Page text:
Over the canal and into the big city. My training ride to prepare for South America is complete!
By the numbers:
- 14,884 kilometers (9248 miles) from Prudhoe Bay to Panama City.
- 206 cycling days spread out over a little more than 9 months
- 130,600 meters climbed (428,600 feet or 81 miles)
- 5 flat tires, 5 sets of brake pads, two hubs and one derailleur
Overall, that makes this my second longest cross-continent ride. The complete list:
- Around Australia (2001) – 17,700 km
- North America, this trip (2016) – 14,800 km
- Europe+Asia: Amsterdam to Vladivostok (2007) – 12,800 km
- Africa (2013) – 12,000* (that was posted distance, though I didn’t ride every inch and ride also skipped part of Kenya – so likely less distance than Canada)
- Across Canada (1997) – Fairbanks to St Johns – 9,800 km
- Across northern USA (1992) – Astoria to Portland – 5,850 km
- Across southern USA (2001) – San Jose to Jacksonville – 5,280 km
I have a week in Panama City before flying to Colorado for ~2 weeks. Will use this time to figure out what worked, what didn’t and prepare for the next part of the ride: across South America.
The ride today was busy and required concentration – though parts I thought would be hectic/difficult turned out fine and other parts were a bit more iffy than I expected.
First 3km were through town before I rejoined the major #4 bypass of the Pan American. This road was three lanes with reasonable shoulder and high speed traffic. As before, the shoulder sometimes went away to squeeze past a quick bridge. However, what made it more hectic than expected were all the trucks and other vehicles that decided to stop in the right shoulder. First it was one or two, but between the 11km and 13km mark it was almost continuously trucks parked stopped in the right shoulder. This meant that I was now riding past them in rightmost of the three travel lanes. I’d check my mirror and traffic gave me room but still took some care to keep watching.
Not quite sure why, but my guess was that there was some reason (rules or traffic) that these trucks weren’t allowed further into the city and hence they parked on shoulder of the road until they could proceed. I had started ~7am so early but not as early as other times and I also noticed right around 8am I started having many trucks, particularly dump trucks, all the sudden decide to pass.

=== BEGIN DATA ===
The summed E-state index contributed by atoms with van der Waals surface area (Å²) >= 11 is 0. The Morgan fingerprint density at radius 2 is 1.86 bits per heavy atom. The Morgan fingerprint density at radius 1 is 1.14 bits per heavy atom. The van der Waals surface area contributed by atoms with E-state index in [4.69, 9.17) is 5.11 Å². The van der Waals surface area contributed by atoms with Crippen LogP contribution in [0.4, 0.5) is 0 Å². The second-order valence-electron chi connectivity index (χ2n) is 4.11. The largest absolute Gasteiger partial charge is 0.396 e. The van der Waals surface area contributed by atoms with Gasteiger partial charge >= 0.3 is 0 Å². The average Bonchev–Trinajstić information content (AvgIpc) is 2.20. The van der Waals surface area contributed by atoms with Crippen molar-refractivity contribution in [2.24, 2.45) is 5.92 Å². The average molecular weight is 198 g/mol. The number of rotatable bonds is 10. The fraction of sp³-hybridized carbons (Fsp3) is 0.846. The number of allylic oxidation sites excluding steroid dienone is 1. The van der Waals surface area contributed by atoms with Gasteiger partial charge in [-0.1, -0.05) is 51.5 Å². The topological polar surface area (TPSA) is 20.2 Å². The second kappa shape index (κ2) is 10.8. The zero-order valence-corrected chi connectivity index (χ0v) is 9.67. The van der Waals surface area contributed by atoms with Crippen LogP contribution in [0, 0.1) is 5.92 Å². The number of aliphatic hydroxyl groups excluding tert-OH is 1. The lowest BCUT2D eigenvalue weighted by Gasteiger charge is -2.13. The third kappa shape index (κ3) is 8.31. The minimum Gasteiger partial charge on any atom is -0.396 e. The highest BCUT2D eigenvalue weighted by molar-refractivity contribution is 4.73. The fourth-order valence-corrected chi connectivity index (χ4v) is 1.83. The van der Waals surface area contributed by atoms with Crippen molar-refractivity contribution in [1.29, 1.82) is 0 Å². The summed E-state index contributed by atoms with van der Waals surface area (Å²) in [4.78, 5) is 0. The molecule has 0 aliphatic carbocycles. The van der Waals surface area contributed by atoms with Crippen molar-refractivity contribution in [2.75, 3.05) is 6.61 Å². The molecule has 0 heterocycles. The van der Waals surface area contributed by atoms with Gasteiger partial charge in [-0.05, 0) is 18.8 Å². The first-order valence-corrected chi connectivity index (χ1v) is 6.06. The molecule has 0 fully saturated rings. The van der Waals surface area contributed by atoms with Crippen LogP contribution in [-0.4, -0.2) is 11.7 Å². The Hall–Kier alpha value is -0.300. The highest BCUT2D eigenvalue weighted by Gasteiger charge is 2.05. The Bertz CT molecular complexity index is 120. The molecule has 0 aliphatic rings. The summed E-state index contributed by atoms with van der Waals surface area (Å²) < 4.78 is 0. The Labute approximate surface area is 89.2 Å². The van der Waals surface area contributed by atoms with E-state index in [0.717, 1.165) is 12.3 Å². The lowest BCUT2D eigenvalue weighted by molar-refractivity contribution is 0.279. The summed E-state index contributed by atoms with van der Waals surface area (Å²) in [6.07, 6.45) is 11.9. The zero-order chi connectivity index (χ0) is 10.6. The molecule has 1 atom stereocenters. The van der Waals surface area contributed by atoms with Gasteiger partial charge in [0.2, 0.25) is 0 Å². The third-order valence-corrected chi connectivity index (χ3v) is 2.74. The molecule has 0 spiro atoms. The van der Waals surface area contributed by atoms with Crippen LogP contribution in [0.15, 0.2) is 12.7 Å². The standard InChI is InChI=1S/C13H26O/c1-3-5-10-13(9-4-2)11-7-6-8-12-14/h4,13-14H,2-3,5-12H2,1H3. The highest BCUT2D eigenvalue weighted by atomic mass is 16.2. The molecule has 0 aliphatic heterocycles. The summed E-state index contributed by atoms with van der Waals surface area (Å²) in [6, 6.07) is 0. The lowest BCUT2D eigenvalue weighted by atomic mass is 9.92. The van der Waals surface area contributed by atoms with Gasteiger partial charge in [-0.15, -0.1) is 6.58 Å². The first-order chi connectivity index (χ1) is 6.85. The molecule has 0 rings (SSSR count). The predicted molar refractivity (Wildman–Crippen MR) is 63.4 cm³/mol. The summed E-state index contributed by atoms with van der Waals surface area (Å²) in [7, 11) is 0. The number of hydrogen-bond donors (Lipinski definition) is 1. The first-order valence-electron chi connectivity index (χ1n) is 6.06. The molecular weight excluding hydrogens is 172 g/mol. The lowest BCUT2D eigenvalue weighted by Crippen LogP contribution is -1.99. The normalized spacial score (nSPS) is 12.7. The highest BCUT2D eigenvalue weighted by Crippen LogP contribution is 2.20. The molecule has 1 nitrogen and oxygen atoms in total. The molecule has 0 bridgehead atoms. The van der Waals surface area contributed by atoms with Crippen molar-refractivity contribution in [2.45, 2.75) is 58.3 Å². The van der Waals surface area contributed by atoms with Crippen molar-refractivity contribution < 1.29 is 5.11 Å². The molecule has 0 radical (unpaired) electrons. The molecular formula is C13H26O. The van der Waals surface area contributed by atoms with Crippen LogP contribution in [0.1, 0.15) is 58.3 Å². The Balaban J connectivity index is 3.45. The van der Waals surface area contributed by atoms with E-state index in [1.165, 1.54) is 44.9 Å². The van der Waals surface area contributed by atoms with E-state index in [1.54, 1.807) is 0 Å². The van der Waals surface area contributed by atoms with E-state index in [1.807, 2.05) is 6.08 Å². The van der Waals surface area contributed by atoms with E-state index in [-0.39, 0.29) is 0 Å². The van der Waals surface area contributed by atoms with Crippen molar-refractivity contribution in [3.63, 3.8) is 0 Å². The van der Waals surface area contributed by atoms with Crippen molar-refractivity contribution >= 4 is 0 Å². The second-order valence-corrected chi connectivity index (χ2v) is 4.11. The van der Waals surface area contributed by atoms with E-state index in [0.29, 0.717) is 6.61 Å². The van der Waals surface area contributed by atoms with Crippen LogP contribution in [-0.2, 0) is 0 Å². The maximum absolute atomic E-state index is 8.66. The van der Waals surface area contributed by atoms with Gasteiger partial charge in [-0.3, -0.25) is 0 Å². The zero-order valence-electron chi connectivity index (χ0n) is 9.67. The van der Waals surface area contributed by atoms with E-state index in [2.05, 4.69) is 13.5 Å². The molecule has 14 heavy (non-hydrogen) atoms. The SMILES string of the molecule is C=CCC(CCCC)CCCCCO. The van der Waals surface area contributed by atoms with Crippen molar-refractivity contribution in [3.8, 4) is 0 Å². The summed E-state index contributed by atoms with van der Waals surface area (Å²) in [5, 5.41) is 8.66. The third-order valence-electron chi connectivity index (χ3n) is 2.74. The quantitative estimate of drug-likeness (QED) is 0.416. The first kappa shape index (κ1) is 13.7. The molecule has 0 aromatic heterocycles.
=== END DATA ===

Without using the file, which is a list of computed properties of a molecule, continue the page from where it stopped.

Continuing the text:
Later I saw signs like these that suggested some of the lanes were occasionally reversed earlier and hence my theory of why these trucks decided to park.
At 16km, was the exit to #1 the direct route into Panama City. Much of the next 5km was completely stop and go traffic. Usually the shoulder was OK and I could ride off in my private shoulder (except for the few “cheaters” who wanted to also ride there). Occasionally when the shoulder went missing or was blocked I’d be back with the other vehicles. However, speeds were never very fast so this was all fine.
At 27km, I saw sign for Panama City! Yeah!
Just thereafter was entrance to “Bridge of the Americas” which crossed over the Panama Canal.
From reading other blogs I anticipated this would be the most hectic part of the ride. Two narrow lanes. A pedestrian walkway that was unusable and a high narrow bridge. Several other blogs outlined three choices:
- Some chose to take a bus from earlier in Panama to Panama City to avoid this
- A few tried last minute to hitch a ride across the bridge. I didn’t find a journal where this was successful
- Pretty much everyone else gritted their teeth and rode across the bridge. Some writing it was a tough experience.
However, my ride turned out easier than anticipated. There was still a fair amount of traffic so speeds weren’t high. Pretty much everyone gave me enough room so never felt particularly vulnerable. I did however, decide not to stop or get any photos from the bridge of the canal.
In contrast, I found riding past those stopped trucks to be a bigger deal.
Hooray, I was now in the city! I found some quieter roads and even a bike path that went out along the water.
Here was a set of tourists out for an organized bike ride. I had several such groups coming the other direction and appreciated having my bike bell to give warning (it would have been sad to have ridden all way to Panama City and then get involved in a bike path accident with a tourist).
I stopped and got an obligatory photo of bike with Panama City skyline in background.
Looked like it was low tide.
After that found my way to an inexpensive hotel I had reserved for one night on Expedia. Hotel was fine, so I’ve reserved for rest of the week as well. I’ve now and a not very long “must do” list:
- Buy an oversized duffel bag so I can combine panniers into fewer pieces of luggage
- Get a bike box and/or have bike shop box up my bike
- Find my way to the Miraflores Locks and watch a boat or two go through the canal
Not particularly ambitious and already got the first one done on the list. This afternoon I figured out the Metro system and rode out to Albrook Mall. Found a reasonable duffel bag there. Tomorrow will go in search of bike shops…
For now, happy to have arrived in Panama City.
p.s. Some may wonder why I’m flying to Colombia rather than bicycling there? There is a region between Panama and Colombia known as the Darien Gap where there is no road. this article has some good descriptions and photos of the Darien Gap. Hence, pretty much all Pan American cyclists get around the Darien Gap. Most popular ways are either to take a boat from coast of Panama to Colombia/Ecuador or to fly from Panama City. Since I’m flying anyways, figure I can take a stop over in Colorado to get bike serviced, replace worn parts, file my taxes and otherwise prepare for the South American portion of the journey.
Congratulations Mike! I’m glad you can take a break and get your bike serviced. (not so happy that you have to file taxes while there!)
Amazing! Congrats on the milestone. Thank you for sharing the journey.